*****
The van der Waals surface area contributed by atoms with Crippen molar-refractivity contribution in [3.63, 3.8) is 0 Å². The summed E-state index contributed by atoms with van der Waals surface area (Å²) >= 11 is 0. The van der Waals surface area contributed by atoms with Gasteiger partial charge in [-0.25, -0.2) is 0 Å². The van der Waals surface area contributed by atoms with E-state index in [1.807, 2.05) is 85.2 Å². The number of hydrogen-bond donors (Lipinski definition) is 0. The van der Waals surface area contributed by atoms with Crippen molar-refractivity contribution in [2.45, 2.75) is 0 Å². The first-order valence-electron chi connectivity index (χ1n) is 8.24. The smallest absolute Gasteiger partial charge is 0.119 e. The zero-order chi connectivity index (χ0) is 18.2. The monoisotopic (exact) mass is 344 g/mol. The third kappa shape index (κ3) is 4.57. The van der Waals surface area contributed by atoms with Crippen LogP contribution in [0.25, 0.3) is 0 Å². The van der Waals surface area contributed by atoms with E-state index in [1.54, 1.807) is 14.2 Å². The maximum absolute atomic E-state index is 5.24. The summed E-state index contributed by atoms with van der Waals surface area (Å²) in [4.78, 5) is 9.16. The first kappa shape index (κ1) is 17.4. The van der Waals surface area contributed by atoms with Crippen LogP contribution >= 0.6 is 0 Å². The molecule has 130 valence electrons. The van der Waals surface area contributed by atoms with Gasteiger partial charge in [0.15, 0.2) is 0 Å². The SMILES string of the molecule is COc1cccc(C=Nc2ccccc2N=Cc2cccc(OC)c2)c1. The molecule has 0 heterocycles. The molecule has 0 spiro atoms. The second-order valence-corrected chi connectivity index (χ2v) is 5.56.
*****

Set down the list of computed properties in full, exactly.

The van der Waals surface area contributed by atoms with Crippen molar-refractivity contribution in [3.63, 3.8) is 0 Å². The summed E-state index contributed by atoms with van der Waals surface area (Å²) >= 11 is 0. The van der Waals surface area contributed by atoms with Gasteiger partial charge in [-0.25, -0.2) is 0 Å². The van der Waals surface area contributed by atoms with E-state index in [1.807, 2.05) is 85.2 Å². The number of hydrogen-bond donors (Lipinski definition) is 0. The van der Waals surface area contributed by atoms with Crippen molar-refractivity contribution in [2.45, 2.75) is 0 Å². The first-order valence-electron chi connectivity index (χ1n) is 8.24. The smallest absolute Gasteiger partial charge is 0.119 e. The zero-order chi connectivity index (χ0) is 18.2. The monoisotopic (exact) mass is 344 g/mol. The third kappa shape index (κ3) is 4.57. The van der Waals surface area contributed by atoms with Crippen LogP contribution in [0.25, 0.3) is 0 Å². The van der Waals surface area contributed by atoms with E-state index in [1.54, 1.807) is 14.2 Å². The maximum absolute atomic E-state index is 5.24. The summed E-state index contributed by atoms with van der Waals surface area (Å²) in [4.78, 5) is 9.16. The first kappa shape index (κ1) is 17.4. The van der Waals surface area contributed by atoms with Crippen LogP contribution >= 0.6 is 0 Å². The molecule has 130 valence electrons. The van der Waals surface area contributed by atoms with Gasteiger partial charge in [0.15, 0.2) is 0 Å². The SMILES string of the molecule is COc1cccc(C=Nc2ccccc2N=Cc2cccc(OC)c2)c1. The molecule has 0 heterocycles. The molecule has 0 spiro atoms. The second-order valence-corrected chi connectivity index (χ2v) is 5.56.